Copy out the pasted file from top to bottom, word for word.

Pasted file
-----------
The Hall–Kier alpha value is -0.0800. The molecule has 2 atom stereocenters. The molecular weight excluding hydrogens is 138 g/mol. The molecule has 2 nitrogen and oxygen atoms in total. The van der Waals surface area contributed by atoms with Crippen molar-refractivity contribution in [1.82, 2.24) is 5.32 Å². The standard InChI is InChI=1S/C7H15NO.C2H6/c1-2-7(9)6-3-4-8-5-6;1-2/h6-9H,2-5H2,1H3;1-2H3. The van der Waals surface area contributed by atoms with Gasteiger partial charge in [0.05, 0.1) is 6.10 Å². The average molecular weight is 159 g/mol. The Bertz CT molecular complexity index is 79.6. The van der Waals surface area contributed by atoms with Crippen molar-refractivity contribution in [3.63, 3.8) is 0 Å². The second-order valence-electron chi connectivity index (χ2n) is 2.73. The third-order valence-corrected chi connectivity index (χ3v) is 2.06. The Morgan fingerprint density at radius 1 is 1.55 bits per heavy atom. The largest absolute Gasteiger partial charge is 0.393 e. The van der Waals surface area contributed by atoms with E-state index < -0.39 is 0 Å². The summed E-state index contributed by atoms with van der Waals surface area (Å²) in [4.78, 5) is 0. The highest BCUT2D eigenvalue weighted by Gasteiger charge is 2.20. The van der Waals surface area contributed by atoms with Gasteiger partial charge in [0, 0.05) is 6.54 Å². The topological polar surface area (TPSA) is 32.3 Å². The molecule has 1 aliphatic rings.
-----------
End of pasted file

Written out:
The Hall–Kier alpha value is -0.0800. The molecule has 2 atom stereocenters. The molecular weight excluding hydrogens is 138 g/mol. The molecule has 2 nitrogen and oxygen atoms in total. The van der Waals surface area contributed by atoms with Crippen molar-refractivity contribution in [1.82, 2.24) is 5.32 Å². The standard InChI is InChI=1S/C7H15NO.C2H6/c1-2-7(9)6-3-4-8-5-6;1-2/h6-9H,2-5H2,1H3;1-2H3. The van der Waals surface area contributed by atoms with Gasteiger partial charge in [0.05, 0.1) is 6.10 Å². The average molecular weight is 159 g/mol. The Bertz CT molecular complexity index is 79.6. The van der Waals surface area contributed by atoms with Crippen molar-refractivity contribution in [3.63, 3.8) is 0 Å². The second-order valence-electron chi connectivity index (χ2n) is 2.73. The third-order valence-corrected chi connectivity index (χ3v) is 2.06. The Morgan fingerprint density at radius 1 is 1.55 bits per heavy atom. The largest absolute Gasteiger partial charge is 0.393 e. The van der Waals surface area contributed by atoms with E-state index < -0.39 is 0 Å². The summed E-state index contributed by atoms with van der Waals surface area (Å²) in [4.78, 5) is 0. The highest BCUT2D eigenvalue weighted by Gasteiger charge is 2.20. The van der Waals surface area contributed by atoms with Gasteiger partial charge in [0, 0.05) is 6.54 Å². The topological polar surface area (TPSA) is 32.3 Å². The molecule has 1 aliphatic rings.